November 9, 2012 / 8:36 PM / 5 years ago

TEXT-Fitch rates Orlando Utilities Commission bonds 'AA'

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Nov 9 - Fitch Ratings assigns an 'AA' rating to the Orlando Utilities
Commission (OUC), Florida's $250 million utility system revenue refunding bonds
series 2013A. The bonds are expected to price Nov. 28 through negotiated sale.
Bond proceeds will be used to refund the 1996A (Multi-Modal), 2003A and 2003B
bonds.

Fitch also affirms the 'AA' rating on the following outstanding OUC bonds as
follows:

--$197.2 million water and electric revenue bonds;
--$1.46.2 billion utility system revenue bonds.

The Rating Outlook is Stable.

SECURITY

The bonds are secured by net revenues of the combined electric and water system.

KEY RATING DRIVERS

STRONG FUNDAMENTALS: The electric and water utility's 'AA' rating reflects solid
financial metrics, competitive rates, a diverse fuel mix and experienced
financial management.

SOLID FINANCIAL COVERAGE: Fitch calculated debt service coverage (DSC) has
historically hovered around 2.0 times (x). On a more conservative basis, DSC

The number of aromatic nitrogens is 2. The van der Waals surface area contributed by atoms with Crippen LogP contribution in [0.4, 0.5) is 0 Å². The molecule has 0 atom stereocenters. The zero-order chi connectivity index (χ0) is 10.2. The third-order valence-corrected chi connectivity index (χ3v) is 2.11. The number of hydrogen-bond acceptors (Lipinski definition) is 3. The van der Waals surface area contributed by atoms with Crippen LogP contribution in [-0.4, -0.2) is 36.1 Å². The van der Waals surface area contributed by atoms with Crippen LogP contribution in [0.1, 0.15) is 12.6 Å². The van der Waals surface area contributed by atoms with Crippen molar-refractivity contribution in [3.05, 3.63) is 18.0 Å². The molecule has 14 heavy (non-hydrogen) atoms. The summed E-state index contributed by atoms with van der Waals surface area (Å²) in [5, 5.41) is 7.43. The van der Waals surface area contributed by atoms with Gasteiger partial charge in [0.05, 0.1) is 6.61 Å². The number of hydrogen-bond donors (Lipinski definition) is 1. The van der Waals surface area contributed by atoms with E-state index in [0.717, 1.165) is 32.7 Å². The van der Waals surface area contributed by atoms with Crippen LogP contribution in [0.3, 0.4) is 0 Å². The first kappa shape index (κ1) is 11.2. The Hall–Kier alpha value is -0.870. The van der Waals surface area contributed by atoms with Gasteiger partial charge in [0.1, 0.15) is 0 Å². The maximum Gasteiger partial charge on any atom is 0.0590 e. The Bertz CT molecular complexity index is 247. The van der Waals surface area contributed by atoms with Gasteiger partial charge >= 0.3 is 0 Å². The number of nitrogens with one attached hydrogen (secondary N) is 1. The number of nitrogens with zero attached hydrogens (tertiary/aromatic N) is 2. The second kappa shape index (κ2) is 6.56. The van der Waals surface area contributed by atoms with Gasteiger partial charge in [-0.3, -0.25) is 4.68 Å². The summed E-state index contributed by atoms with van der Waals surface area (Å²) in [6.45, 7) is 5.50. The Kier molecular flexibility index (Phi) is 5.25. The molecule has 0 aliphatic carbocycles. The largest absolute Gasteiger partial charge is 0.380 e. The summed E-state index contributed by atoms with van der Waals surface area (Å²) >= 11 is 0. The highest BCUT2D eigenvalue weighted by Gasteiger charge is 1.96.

adjusted for purchased power and general fund transfers, coverage equaled a
solid 1.55x in 2011. These figures are in line with Fitch 'AA' public power
medians.

AMPLE LIQUIDITY: There is approximately $600 million of cash reserves or 354
days cash on hand, which provides ample coverage of outstanding variable-rate
demand bonds and other financial and capital obligations. This mitigates
concerns about the lack of a debt service reserve fund.

DIVERSIFIED CAPACITY: OUC's generating mix of coal (41% of capacity) and natural
gas (54%) provides good operating flexibility and enables the utility to offer
low cost electric service to its customers.

SLOWER ECONOMY: The utility's service territory has been impacted by the weak
economy and slower demand for electricity. This conservatism has been
incorporated into OUC's planning models.

WHAT COULD TRIGGER A RATING ACTION

Excessive Transfer Payments: Transfer payments levels are currently high, and
Fitch would view negatively any unusually large payments above current levels.

Electric and Water Systems

OUC employs a diverse mix of coal and natural gas generation; supplemented by a
small component of nuclear power. Plans to add more nuclear generation appear to
have been discarded. OUC believes it has sufficient generation capacity until
2017. Generating capacity totals about 1,850 MW and is made up by fuel type for
2011 as follows: natural gas (54%), coal (41%), nuclear (4%) and renewable (1%).
OUC has contracts with three coal suppliers to provide about 58% of needs
through 2013. The utility hedges against its budget for up to 75% of estimated
retail natural gas prices in the current fiscal year and also maintains a fuel
stabilization fund to help mitigate short-term fuel variability. Additionally,
the utility can pass increased costs to its customers based solely on the
decision of its governing board.